Today 09 December
BANGUI, Central African Republic (AP) — Dozens of young men stood waiting for storm clouds to pass, as wind stirred up swirls of red dust on the largely deserted street in Central African Republic's capital. Through the drizzle, they spotted a man in a flowing white robe traditionally worn by Muslims, hand-in-hand with his adolescent son.
The presidents of the United States and Cuba will share a rare joint stage Tuesday as world leaders shed historic rivalries to pay tribute at the funeral of South African freedom icon Nelson Mandela. Barack Obama and Raul Castro will both offer eulogies for Mandela at a sweeping memorial service to be held at the Soweto stadium that hosted the 2010 World Cup final. They are among more than 90 heads of state and government scheduled to attend an extended state funeral that will culminate in Mandela's burial on Sunday in the rural village of Qunu where he spent his early childhood. "The world literally is coming to South Africa," said the government's head of public diplomacy, Clayson Monyela.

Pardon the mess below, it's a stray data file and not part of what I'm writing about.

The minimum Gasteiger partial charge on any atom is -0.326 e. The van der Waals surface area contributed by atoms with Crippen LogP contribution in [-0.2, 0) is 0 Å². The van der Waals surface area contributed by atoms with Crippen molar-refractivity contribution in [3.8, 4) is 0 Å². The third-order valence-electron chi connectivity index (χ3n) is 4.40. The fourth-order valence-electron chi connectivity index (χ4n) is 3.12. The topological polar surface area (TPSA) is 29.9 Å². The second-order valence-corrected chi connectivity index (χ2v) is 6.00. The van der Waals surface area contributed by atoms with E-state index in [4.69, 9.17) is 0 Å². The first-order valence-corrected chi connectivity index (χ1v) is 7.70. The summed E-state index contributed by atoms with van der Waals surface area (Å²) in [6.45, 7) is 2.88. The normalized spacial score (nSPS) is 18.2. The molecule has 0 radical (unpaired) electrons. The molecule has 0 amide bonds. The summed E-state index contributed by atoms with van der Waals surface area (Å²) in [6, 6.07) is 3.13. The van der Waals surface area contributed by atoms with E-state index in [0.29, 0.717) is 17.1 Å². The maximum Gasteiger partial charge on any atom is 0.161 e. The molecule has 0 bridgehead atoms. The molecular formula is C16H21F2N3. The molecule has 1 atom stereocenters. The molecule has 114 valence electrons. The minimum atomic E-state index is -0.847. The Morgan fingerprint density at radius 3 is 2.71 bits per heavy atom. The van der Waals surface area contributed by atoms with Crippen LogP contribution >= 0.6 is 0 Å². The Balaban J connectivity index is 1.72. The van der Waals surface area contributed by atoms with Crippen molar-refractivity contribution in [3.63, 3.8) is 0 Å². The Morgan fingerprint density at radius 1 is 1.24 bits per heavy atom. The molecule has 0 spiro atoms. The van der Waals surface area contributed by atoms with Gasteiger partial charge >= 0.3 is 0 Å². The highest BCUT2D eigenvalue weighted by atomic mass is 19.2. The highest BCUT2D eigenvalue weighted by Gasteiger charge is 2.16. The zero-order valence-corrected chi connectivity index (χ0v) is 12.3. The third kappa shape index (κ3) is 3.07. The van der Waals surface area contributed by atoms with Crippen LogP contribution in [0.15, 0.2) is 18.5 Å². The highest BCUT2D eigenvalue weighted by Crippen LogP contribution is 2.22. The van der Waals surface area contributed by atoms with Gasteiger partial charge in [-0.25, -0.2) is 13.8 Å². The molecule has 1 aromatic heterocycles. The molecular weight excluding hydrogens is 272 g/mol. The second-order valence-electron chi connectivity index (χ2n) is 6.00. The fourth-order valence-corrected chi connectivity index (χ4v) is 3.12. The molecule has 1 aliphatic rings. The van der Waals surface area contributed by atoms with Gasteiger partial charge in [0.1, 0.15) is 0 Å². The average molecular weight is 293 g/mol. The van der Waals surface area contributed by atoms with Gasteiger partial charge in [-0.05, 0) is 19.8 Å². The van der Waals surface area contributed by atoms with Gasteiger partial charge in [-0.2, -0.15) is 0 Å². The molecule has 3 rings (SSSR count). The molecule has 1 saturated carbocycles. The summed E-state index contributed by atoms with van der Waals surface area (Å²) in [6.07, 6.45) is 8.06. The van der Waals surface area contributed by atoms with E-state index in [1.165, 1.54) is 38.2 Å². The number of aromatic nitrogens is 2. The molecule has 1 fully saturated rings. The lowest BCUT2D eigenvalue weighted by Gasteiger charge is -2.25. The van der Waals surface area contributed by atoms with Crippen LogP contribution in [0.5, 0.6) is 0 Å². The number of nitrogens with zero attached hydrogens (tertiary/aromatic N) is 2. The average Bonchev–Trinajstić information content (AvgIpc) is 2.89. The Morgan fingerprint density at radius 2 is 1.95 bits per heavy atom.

Nelson Mandela was like a "magician" who conjured a united nation out of a country teetering on the brink of war, South African Nobel laureate Desmond Tutu said Monday. "Everybody was saying we would go up in flames," the archbishop emeritus told a memorial service for Mandela in Johannesburg. "He really was like a magician with a magic wand, turning us into this glorious, multi-coloured rainbow people. "This repulsive caterpillar, South Africa, that used to be the world's pariah, he turned into a beautiful, beautiful butterfly.
South African security forces had only days to implement a rough plan for Nelson Mandela's grand funeral, based partly on blueprints of past major events like the 2010 World Cup final. South Africa's first black president had been seriously ill for some time, but his death still posed a major organisational challenge as a small army of world leaders, dignitaries and celebrities asked to attend the state send-off. Security preparations which would normally take months for the likes of US President Barack Obama had to be compressed into a few days. After that, Mandela's body will lie in state for three days in Pretoria before being taken for burial Sunday in his rural boyhood home of Qunu.
JOHANNESBURG (AP) — Former U.S. President Jimmy Carter and former United Nations Secretary-General Kofi Annan said Monday that the group of world leaders brought together by Nelson Mandela will continue its work.